The verses we began with  could be summed up this way:

  • God doesn't discriminate against anyone.  His blessings are available to all, if we choose to grab them.
  • Jesus didn't rely on His own thinking to determine how He would act.
  • We need to be transformed into being more like Him.
With something very similar to those thoughts in mind, those birthday greetings took on a whole new life.  I had started out thinking that those without any real connection wouldn't think much of the greetings.  "Who's this guy?".  But the change got me thinking of all the people on social media who, for whatever reason, hadn't forged close relationships.  And who knows if that wasn't true with personal relationships, too.  And how many of us don't have Google Now or some other app to remind us, or we assume someone closer to a person will send a greeting.

God, through Jesus Christ and through us, intends to make an impact with a blessing.  If we're going to be like Jesus, shouldn't that be important to us, too?  Even if I have 10 or 15 greetings in a day, that's no more than 15 minutes a day whose impact for good we may never know.  I had several recent examples of that.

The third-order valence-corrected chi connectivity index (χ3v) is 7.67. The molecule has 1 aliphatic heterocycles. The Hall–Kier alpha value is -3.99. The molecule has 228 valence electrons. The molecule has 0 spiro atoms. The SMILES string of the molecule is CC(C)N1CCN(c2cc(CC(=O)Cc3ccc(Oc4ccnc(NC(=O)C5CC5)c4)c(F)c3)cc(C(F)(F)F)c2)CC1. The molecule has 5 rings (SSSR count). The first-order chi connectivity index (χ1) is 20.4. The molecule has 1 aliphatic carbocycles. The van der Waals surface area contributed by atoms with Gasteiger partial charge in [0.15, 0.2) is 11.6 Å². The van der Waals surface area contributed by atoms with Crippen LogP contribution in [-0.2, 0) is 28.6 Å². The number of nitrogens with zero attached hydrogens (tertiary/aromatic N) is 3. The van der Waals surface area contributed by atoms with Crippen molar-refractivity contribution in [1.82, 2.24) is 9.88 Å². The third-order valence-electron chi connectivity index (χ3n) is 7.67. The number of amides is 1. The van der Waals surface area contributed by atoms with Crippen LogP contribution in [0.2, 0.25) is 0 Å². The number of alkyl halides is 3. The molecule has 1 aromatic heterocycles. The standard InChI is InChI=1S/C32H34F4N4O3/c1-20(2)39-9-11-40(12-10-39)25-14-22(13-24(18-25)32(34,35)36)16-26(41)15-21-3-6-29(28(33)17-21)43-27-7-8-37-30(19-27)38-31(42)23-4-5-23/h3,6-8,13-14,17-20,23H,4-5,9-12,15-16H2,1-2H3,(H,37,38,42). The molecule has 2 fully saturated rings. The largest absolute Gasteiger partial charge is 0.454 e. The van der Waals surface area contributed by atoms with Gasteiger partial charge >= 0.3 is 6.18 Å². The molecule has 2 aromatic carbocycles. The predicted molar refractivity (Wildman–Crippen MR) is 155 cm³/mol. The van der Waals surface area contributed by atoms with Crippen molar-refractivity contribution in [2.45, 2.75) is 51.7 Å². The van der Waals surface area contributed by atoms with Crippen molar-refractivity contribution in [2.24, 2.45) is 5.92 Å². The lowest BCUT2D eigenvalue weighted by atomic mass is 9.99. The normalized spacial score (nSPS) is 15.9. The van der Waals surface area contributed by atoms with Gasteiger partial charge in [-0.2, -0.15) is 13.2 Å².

Several months ago, I had a young lady from one of the eastern European countries contact me, about 18 hours after I sent a birthday greeting.  Even though she had several hundred people circled and a similar number had circled her, I was, at that point, the only one on Google+ who had sent her a birthday greeting.  My taking a few seconds to send it had made a difference in her life.  Her day was going to be that much nicer because I had taken those few seconds.

More recently, someone who I'm sure got a bunch of greetings wrote me back saying that my birthday greeting had touched him because I was a friend, even though we hadn't physically met. My greeting had meant something to him and his response meant something to me.  No matter what the circumstances, as communicators, believers, and just plain people, we want to positively impact people.  But we're not always sure we've done that.  It's nice when we can do that and find that out.

The point isn't the birthday greetings.  It's how we connect with others.  If we're going to be like Jesus, we will want to spread blessings indiscriminately, forgive blatantly, love exuberantly.  And what God calls us to do will depend on who we are, not some "must do" formula.  It could be those birthday greetings or it could be something else, but we'll want to do it.  We'll look forward to living in that part of our call.  And our walk will make a difference.

How has God's transformation of your life made you want to bless others, today?